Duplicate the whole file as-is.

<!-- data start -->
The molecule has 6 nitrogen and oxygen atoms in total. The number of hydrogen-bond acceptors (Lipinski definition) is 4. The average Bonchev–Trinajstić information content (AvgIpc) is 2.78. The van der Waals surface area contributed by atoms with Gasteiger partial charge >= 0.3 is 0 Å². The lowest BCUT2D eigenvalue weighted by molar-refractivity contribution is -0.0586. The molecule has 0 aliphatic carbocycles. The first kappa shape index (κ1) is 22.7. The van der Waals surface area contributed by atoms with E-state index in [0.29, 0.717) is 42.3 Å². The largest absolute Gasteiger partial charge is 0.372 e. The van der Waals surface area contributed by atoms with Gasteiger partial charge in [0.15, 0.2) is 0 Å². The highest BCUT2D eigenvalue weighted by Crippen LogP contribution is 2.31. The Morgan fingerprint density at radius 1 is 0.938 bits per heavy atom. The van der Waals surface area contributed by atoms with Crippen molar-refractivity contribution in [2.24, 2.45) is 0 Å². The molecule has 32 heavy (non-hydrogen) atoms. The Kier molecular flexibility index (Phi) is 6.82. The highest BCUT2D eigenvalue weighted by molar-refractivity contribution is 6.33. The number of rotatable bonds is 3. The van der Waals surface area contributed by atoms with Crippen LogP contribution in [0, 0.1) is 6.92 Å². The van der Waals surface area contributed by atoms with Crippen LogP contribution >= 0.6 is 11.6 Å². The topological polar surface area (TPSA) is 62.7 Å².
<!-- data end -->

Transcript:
The molecule has 6 nitrogen and oxygen atoms in total. The number of hydrogen-bond acceptors (Lipinski definition) is 4. The average Bonchev–Trinajstić information content (AvgIpc) is 2.78. The van der Waals surface area contributed by atoms with Gasteiger partial charge >= 0.3 is 0 Å². The lowest BCUT2D eigenvalue weighted by molar-refractivity contribution is -0.0586. The molecule has 0 aliphatic carbocycles. The first kappa shape index (κ1) is 22.7. The van der Waals surface area contributed by atoms with E-state index in [0.29, 0.717) is 42.3 Å². The largest absolute Gasteiger partial charge is 0.372 e. The van der Waals surface area contributed by atoms with Gasteiger partial charge in [0.15, 0.2) is 0 Å². The highest BCUT2D eigenvalue weighted by Crippen LogP contribution is 2.31. The Morgan fingerprint density at radius 1 is 0.938 bits per heavy atom. The van der Waals surface area contributed by atoms with Crippen molar-refractivity contribution in [2.24, 2.45) is 0 Å². The molecule has 32 heavy (non-hydrogen) atoms. The Kier molecular flexibility index (Phi) is 6.82. The highest BCUT2D eigenvalue weighted by molar-refractivity contribution is 6.33. The number of rotatable bonds is 3. The van der Waals surface area contributed by atoms with Crippen LogP contribution in [0, 0.1) is 6.92 Å². The van der Waals surface area contributed by atoms with Crippen LogP contribution >= 0.6 is 11.6 Å². The topological polar surface area (TPSA) is 62.7 Å².